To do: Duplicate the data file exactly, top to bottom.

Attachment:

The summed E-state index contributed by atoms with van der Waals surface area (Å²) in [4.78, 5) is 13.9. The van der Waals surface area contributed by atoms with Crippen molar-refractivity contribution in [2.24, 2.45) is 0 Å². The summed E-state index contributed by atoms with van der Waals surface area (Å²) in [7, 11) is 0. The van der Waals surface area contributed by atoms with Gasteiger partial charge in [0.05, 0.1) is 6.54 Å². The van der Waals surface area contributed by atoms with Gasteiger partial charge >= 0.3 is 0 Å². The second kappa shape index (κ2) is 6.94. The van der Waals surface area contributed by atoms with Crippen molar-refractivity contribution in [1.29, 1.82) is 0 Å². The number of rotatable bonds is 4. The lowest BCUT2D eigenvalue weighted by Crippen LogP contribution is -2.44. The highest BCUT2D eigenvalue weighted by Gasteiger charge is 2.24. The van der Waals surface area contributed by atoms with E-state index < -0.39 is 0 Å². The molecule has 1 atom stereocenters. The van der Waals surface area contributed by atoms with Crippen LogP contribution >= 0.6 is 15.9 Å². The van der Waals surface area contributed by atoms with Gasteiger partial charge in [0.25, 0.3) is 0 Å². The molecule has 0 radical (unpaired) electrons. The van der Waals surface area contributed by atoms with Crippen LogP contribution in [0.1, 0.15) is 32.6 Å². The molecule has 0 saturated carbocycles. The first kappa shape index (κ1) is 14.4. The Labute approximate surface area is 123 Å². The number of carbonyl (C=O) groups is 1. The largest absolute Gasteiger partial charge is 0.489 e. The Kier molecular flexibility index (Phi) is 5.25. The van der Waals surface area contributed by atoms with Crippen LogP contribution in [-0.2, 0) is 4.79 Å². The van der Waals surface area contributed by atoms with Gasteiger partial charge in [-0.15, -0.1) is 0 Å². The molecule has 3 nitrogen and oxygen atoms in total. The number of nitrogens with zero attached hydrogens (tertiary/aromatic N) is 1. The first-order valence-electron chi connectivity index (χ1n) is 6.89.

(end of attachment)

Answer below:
The summed E-state index contributed by atoms with van der Waals surface area (Å²) in [4.78, 5) is 13.9. The van der Waals surface area contributed by atoms with Crippen molar-refractivity contribution in [2.24, 2.45) is 0 Å². The summed E-state index contributed by atoms with van der Waals surface area (Å²) in [7, 11) is 0. The van der Waals surface area contributed by atoms with Gasteiger partial charge in [0.05, 0.1) is 6.54 Å². The van der Waals surface area contributed by atoms with Gasteiger partial charge >= 0.3 is 0 Å². The second kappa shape index (κ2) is 6.94. The van der Waals surface area contributed by atoms with Crippen molar-refractivity contribution in [1.29, 1.82) is 0 Å². The number of rotatable bonds is 4. The lowest BCUT2D eigenvalue weighted by Crippen LogP contribution is -2.44. The highest BCUT2D eigenvalue weighted by Gasteiger charge is 2.24. The van der Waals surface area contributed by atoms with E-state index < -0.39 is 0 Å². The molecule has 1 atom stereocenters. The van der Waals surface area contributed by atoms with Crippen LogP contribution >= 0.6 is 15.9 Å². The van der Waals surface area contributed by atoms with Gasteiger partial charge in [0.25, 0.3) is 0 Å². The molecule has 0 radical (unpaired) electrons. The van der Waals surface area contributed by atoms with Crippen LogP contribution in [0.1, 0.15) is 32.6 Å². The molecule has 0 saturated carbocycles. The first kappa shape index (κ1) is 14.4. The Labute approximate surface area is 123 Å². The number of carbonyl (C=O) groups is 1. The largest absolute Gasteiger partial charge is 0.489 e. The Kier molecular flexibility index (Phi) is 5.25. The van der Waals surface area contributed by atoms with Crippen LogP contribution in [-0.2, 0) is 4.79 Å². The van der Waals surface area contributed by atoms with Gasteiger partial charge in [-0.15, -0.1) is 0 Å². The molecule has 3 nitrogen and oxygen atoms in total. The number of nitrogens with zero attached hydrogens (tertiary/aromatic N) is 1. The first-order valence-electron chi connectivity index (χ1n) is 6.89.